Treatments may need to be repeated as the deeper layers of the mole and islands of pigment may push to the surface with time. Moles sometimes grow annoyingly coarse hairs, which may be safely removed by shaving or tweezing. Permanent removal of the hair, which have roots deep within the skin, requires laser, electrolysis, or complete surgical excision of the mole. The latter will leave a scar.
Follow the ABCD’s of moles to be sure you have noted all the possible types of changes in a mole which may indicate a problem.
Asymmetry means that a mole does not look the same on two sides and is easily determined by drawing an imaginary line through the mole. If the mole looks similar on both sides of the line, then it is symmetric and considered to have normal symmetry. If it is not the same then it is asymmetrical and may be of concern.
Border refers to the outline of a mole. Most benign moles have smooth borders. If a mole has always had a notched or irregular edge, this may not be as worrisome as when the mole used to have smooth borders and now is notched and irregular.
Colour refers to the number of colours within the mole. Most normal moles have one or two shades of colour within them. Abnormal moles develop a mottled appearance. The more colours, the more cause for concern.
Diameter refers to the size of the mole. Some would say that moles greater than 6 mm in diameter are of more concern, but there are many benign moles larger than 6 mm. More important than the absolute size or width of the mole is an unexpected change in the diameter of a mole.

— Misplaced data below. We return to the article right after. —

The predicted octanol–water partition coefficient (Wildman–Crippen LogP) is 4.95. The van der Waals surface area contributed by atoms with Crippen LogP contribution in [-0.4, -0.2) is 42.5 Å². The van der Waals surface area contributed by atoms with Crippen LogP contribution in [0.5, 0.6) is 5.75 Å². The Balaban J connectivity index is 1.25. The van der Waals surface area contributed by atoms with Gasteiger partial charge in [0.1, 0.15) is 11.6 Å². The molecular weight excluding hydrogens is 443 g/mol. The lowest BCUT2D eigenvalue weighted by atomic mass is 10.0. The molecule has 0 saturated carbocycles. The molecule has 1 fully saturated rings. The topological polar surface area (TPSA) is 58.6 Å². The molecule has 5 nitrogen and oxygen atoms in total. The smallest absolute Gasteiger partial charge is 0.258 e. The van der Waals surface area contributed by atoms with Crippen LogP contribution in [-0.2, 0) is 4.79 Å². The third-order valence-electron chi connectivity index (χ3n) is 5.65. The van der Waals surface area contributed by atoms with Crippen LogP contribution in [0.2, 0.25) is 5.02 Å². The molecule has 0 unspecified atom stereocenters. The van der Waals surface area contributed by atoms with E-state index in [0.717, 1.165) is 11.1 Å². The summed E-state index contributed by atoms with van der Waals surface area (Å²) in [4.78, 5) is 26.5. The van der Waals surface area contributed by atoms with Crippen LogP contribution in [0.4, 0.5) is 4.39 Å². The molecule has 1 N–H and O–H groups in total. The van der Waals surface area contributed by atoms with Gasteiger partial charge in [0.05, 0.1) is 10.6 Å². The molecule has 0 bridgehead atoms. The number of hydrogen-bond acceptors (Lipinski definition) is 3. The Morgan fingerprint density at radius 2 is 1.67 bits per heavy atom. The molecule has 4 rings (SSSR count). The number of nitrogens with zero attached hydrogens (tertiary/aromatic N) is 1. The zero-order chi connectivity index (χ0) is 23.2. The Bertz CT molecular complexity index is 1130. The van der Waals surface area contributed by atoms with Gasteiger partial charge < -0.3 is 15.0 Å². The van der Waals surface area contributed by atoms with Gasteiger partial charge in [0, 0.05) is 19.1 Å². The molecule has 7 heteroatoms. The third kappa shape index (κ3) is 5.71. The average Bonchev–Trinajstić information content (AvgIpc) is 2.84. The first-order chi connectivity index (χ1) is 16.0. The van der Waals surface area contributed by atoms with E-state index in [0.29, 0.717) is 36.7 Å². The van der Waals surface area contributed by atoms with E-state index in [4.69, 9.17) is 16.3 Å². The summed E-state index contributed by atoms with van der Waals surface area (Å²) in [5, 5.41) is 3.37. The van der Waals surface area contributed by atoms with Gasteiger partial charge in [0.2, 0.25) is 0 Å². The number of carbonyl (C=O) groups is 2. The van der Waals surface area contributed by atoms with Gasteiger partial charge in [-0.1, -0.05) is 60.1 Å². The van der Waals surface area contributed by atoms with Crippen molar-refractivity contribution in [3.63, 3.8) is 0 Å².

If in doubt, ask your dermatologist.
A halo mole is also known as a halo nevus. A halo mole is a type of skin lesion where a central mole is surrounded by a zone of depigmentation or hypopigmentation. These moles are typically benign, although they should be evaluated by a dermatologist as they can sometimes be cancerous.
Longitudinal melanonychia refers to the development of a dark streak in one or more nails. There are many possible causes for this, including benign moles and melanoma, hematoma (blood bruise), or pigment from fungus or bacteria. The ABCDEF rule describes some of the factors that might point towards a melanoma.
The A refers to age (peaks in 5th to 7th decade of life), African Americans, Asians, and Native Americans, the B refers to uneven borders, brown to black coloration, and breadth (width) greater than 3 mm. The C refers to change and the D refers to the digit (thumb>big toe>index finger, single digit>multiple digits). The E refers to extension of pigment onto the proximal or lateral nail fold, and the F refers to family history of funny moles or melanoma.
Indoor tanning continues to be popular despite the effort of dermatologists to stop indoor tanning in businesses and homes. Several studies indicate that tanning is associated with an increased risk of melanoma and non-melanoma skin cancers.
Despite claims from the tanning industry that the risk of skin cancer associated with indoor tanning is misleading, there are enough studies to support the damaging effects of indoor tanning–in 2009, the International Agency for Research on Cancer classified UV-emitting tanning devices as carcinogenic.
Do you have another question that wasn’t addressed here? Please feel free to contact us with any questions or concerns you may have!